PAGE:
Saturday, December 30, 2006

A Year of Milk and Roses

Christmas this year was at Wagga Wagga – the town so nice they named it twice! It's also the town where I started running 27 years ago. This time I didn't run as my foot was complaining following the track session I did the previous Thursday.

I've been thinking about what happened in 2006. My racing wasn't good. In fact, it was impressively worse than the bad 2005. I had just 18 races – the best one a low-key 5k, finishing 46th in 22:30. There is more to racing than a finishing time, so there were some races that, with the wisdom of hindsight, were satisfying.

After an eternity of walking, I was very pleased to receive another finisher's medal (sub-7 hours) at the Six Foot Track. The Nail Can Hill Run was great fun on a mud-covered course in miserable weather. I was relieved to run fast enough in the Sydney City to Surf to retain an 'A1' start for next year, despite tearing my calf muscle in a finishing sprint, which triggered an endless string of clever cow puns on the blog.

Running is very much a 'now thing', and as of now, I'm quite excited. I'm able to run and also do the type of running I like - the long slow bush runs, the faster shorter runs and the grass track intervals in the Frees. I'm looking forward to more track racing in January and February.

2006 was also about my trip to America and Canada. This provided a rare chance to see, and run through, some stunning landscapes - Lone Pine, near the Sierra Nevada mountains, Stanley Park in Vancouver and the beach at San Francisco to name a few. This year was also about trying to help other runners, seeing them do well or deal with the lows of being injured. Good luck to you all in 2007. Finally, a sincere thanks to those who have read the blog and/or left comments during the past year. To those I haven't met, I hope we can have a run together one day.

Monday, December 11, 2006

In a league of their own

3 foot track training
Back in May I wrote down my training plan for the 5000 metres. I put this plan aside during my trip to America, returning with a sliding base of training and looking alarmingly like Morgan Spurlok's twin brother.

Then came the Don Juanesque calf tear in the City to Surf which kept me grazing in the back paddock until the cows came home. Finally, I'm back to regular training and starting to 'learn how to run faster'. Looking over my plan from May, I notice an omission, which was pointed out by 2P, even though Kathy considered I had 'enough endurance'.

I didn't include a regular long run in my plan (the longest was 60 minutes). I know I've benefited from long runs in the past, and reading the thoughts of Nic Bideau on middle distance training has reminded me of this. So, I've returned to doing long runs with the Molonglo group.

Last Saturday, I found myself following Steve, John, Chris, CJ and Carol up Mount Ainslie. This group is training for the Six Foot Track race in March. They are all much faster than myself. Steve has finished 9 Six Foots and hopes to once again run under four and a half hours. Steve, John and CJ edged ahead as we ran and walked (with me mainly walking) up the gnarly 'Trent's Grave' hill.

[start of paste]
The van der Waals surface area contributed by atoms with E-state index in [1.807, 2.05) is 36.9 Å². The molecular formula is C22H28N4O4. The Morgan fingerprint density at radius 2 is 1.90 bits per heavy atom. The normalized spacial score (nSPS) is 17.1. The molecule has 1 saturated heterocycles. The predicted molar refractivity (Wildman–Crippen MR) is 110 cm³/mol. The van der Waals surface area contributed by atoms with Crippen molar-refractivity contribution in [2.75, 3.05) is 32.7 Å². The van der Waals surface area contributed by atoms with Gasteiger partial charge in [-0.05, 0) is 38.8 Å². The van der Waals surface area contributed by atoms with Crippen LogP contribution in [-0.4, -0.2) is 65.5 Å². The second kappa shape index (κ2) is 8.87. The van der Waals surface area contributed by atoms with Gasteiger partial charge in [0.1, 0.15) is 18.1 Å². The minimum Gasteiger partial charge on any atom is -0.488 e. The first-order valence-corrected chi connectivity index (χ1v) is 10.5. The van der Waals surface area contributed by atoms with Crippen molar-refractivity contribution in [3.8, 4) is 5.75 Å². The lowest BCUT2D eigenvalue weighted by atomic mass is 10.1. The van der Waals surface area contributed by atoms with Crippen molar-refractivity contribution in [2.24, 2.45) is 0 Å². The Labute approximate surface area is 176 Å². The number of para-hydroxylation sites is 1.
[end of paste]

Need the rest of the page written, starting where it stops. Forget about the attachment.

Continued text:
They were very kind to wait at various points until, after 13km, my 'shortcut' arrived at Majura Pines. "Thank goodness for that!" I thought. Steve, John and CJ continued on for a total of 3 hours 45 minutes. I was more than happy to take the cowardly way back to the river, missing out on two mountains and 1 hour 10 minutes of pain. 24 kilometres was more than enough for this wombat!

Sunday, December 03, 2006

How to run faster

In a response to my last post, Hilda asked me to reveal the secret to finding the 89 seconds. The following plan depends on being able to keep the calf grazing happily.

For the last month my training has been generally aerobic in nature, running an average of 64 kilometres per week. I've done a few 'Slow Race Tests' which have shown a trend of improving fitness. My times for these 3 kilometre tests have been 16:57, 16:51, 17:01, 16:35 and 16:17.

I want to increase my weekly kilometres to about 70 while working on improving my speed. It's quite amazing how you forget how to run fast if you don't practise this movement. I can't run at a decent pace in longer intervals yet, so I'm going to run 200 metre repeats. Last Tuesday I ran eight of these at an average speed of 43.2 seconds. This speed is equivalent to 3:36 per kilometre.

I'm hoping to bring my speed for the 200s down to 40 seconds, before increasing the distance to 300 metres. Then I'll add another session of longer intervals - 500 to 1000 metres. The speedy shorter repeats should enable my legs to run the longer intervals at a decent pace – hopefully about 1:50 for the 500s and 4 minutes for the 1000s.

Clairie asked how I ran my recent 13:28 3000 metre race. Did I run consistently or were some laps slow? I only timed the kilometres, and they did get slower – 4:21, 4:32 and 4:35. Even-lap pacing is definitely the best way to run all but the last one or two laps of 5k and 10k track races. With a 3k, it's possible to run less evenly and still run well, although it does help if the last km is speeding up and not slowing down, like my sad 4:35 from last week.